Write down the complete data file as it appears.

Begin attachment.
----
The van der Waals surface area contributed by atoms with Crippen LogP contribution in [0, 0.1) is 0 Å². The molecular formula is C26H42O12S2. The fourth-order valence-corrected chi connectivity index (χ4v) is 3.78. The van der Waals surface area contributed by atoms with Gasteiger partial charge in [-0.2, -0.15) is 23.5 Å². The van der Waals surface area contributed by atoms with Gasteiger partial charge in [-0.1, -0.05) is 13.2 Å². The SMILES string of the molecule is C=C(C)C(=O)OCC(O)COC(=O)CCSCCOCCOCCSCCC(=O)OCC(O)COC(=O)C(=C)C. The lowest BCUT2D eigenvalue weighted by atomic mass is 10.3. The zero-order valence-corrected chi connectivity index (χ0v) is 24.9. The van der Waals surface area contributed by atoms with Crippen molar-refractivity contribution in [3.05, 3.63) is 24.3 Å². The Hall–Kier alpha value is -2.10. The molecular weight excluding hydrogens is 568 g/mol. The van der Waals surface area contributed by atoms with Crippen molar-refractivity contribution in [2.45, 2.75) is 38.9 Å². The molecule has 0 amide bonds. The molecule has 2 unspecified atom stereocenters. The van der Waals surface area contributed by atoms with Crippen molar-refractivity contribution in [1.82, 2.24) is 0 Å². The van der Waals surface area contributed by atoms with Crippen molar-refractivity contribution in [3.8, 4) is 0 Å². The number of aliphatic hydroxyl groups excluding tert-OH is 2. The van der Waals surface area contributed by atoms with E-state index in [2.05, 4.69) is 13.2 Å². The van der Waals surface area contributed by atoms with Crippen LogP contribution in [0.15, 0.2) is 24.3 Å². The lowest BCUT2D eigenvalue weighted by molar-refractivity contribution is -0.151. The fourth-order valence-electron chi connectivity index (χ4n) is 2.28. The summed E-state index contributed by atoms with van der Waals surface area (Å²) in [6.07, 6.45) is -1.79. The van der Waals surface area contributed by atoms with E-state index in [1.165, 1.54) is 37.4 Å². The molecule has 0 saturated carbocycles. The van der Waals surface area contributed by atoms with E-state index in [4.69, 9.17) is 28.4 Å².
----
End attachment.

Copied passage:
The van der Waals surface area contributed by atoms with Crippen LogP contribution in [0, 0.1) is 0 Å². The molecular formula is C26H42O12S2. The fourth-order valence-corrected chi connectivity index (χ4v) is 3.78. The van der Waals surface area contributed by atoms with Gasteiger partial charge in [-0.2, -0.15) is 23.5 Å². The van der Waals surface area contributed by atoms with Gasteiger partial charge in [-0.1, -0.05) is 13.2 Å². The SMILES string of the molecule is C=C(C)C(=O)OCC(O)COC(=O)CCSCCOCCOCCSCCC(=O)OCC(O)COC(=O)C(=C)C. The lowest BCUT2D eigenvalue weighted by atomic mass is 10.3. The zero-order valence-corrected chi connectivity index (χ0v) is 24.9. The van der Waals surface area contributed by atoms with Crippen molar-refractivity contribution in [3.05, 3.63) is 24.3 Å². The Hall–Kier alpha value is -2.10. The molecular weight excluding hydrogens is 568 g/mol. The van der Waals surface area contributed by atoms with Crippen molar-refractivity contribution in [2.45, 2.75) is 38.9 Å². The molecule has 0 amide bonds. The molecule has 2 unspecified atom stereocenters. The van der Waals surface area contributed by atoms with Crippen molar-refractivity contribution in [1.82, 2.24) is 0 Å². The van der Waals surface area contributed by atoms with Crippen molar-refractivity contribution in [3.8, 4) is 0 Å². The number of aliphatic hydroxyl groups excluding tert-OH is 2. The van der Waals surface area contributed by atoms with E-state index in [2.05, 4.69) is 13.2 Å². The van der Waals surface area contributed by atoms with Crippen LogP contribution in [0.15, 0.2) is 24.3 Å². The lowest BCUT2D eigenvalue weighted by molar-refractivity contribution is -0.151. The fourth-order valence-electron chi connectivity index (χ4n) is 2.28. The summed E-state index contributed by atoms with van der Waals surface area (Å²) in [6.07, 6.45) is -1.79. The van der Waals surface area contributed by atoms with E-state index in [1.165, 1.54) is 37.4 Å². The molecule has 0 saturated carbocycles. The van der Waals surface area contributed by atoms with E-state index in [4.69, 9.17) is 28.4 Å².